I’ve said it before, I’ll say it again. London’s supper club scene sometimes makes me sad.
Too many friends have acted on Time Out’s recommendation to spend £38 at Underground Dining – where you pay a premium for the pleasure of eating on a disused tube carriage. Booze isn’t included in the price, and it’s not BYOB. So once you’re there, the cost of a meal rockets to nearer £60.
“Was the any food good?” I ask.
“Would you go again?”
“It’s a bit of a gimmick.”
Friends have been to CUTS - the Ginger Pig’s supper club which is £40, not including wine. Kitchen Theory’s Kaeseki ‘experimental dinner’ is £55, no booze. The Dine Mile High has been a sell out, despite tickets costing £65. And at the end of this month, there is a Foodcycle charity event – a ‘Mardi Gras Feast‘ – where a single ticket costs £185 (tables of 8 at £1,236). It’s a great cause, it’s a brilliant chef line-up, and I’m sure the food will be amazing. But £185, really?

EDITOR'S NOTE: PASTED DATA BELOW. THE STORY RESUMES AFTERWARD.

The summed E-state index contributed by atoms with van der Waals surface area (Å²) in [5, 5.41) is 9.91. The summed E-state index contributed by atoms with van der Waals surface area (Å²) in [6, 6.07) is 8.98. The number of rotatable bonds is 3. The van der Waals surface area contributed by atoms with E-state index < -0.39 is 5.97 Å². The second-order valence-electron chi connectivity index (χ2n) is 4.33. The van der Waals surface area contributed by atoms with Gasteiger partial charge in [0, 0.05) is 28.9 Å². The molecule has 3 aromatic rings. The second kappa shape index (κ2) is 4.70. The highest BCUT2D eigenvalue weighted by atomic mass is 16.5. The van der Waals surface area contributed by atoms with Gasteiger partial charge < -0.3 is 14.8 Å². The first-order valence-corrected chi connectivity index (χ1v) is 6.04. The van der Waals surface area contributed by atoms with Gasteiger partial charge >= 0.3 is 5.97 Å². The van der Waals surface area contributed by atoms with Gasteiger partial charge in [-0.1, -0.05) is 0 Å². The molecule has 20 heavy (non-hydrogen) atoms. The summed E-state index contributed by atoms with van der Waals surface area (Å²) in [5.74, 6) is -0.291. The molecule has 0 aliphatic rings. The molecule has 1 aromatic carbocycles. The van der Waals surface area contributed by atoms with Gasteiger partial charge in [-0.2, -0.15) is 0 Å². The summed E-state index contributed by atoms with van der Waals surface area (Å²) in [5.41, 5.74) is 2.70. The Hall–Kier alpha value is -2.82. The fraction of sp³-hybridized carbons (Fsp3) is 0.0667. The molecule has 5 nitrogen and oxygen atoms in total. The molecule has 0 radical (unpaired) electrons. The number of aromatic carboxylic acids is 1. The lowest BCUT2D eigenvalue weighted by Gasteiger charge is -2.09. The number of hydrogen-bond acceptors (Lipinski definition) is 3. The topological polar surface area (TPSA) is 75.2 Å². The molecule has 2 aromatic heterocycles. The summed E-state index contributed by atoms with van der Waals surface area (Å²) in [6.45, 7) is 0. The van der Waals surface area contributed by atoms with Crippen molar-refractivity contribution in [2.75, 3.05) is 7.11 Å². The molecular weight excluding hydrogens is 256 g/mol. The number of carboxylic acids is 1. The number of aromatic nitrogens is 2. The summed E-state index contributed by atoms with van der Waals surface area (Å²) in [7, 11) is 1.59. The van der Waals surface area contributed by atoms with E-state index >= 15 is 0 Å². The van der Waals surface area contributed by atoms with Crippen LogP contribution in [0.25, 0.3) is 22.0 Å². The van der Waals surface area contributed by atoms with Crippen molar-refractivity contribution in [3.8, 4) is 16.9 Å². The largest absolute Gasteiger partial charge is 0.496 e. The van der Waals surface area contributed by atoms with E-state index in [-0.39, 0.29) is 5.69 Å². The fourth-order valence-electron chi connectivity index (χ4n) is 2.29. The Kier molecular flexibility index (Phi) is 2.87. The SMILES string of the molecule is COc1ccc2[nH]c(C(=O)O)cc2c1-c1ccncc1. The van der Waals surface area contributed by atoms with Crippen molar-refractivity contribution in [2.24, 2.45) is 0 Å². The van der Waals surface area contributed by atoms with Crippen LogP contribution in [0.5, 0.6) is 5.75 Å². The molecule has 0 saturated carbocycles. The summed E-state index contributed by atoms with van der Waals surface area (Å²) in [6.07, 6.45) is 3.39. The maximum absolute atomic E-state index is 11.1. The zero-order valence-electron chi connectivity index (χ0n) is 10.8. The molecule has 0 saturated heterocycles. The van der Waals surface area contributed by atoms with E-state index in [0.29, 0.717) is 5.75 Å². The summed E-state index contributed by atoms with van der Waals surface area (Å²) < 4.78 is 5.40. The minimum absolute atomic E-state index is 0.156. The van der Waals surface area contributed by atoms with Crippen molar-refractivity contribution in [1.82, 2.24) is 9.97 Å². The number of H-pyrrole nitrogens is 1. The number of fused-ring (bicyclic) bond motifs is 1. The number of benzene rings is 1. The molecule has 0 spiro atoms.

Supper clubs started out as a way for chefs to try out new dishes. For cooks to afford something a ‘little bit special’ thanks to everyone chipping in. And for diners, who were prepared to compromise on location, to be rewarded with less-than-restaurant prices.
But supper clubs have been hijacked and commercialised. Brands see them as a cunning marketing tool and bars hit unsuspecting diners with big mark-ups.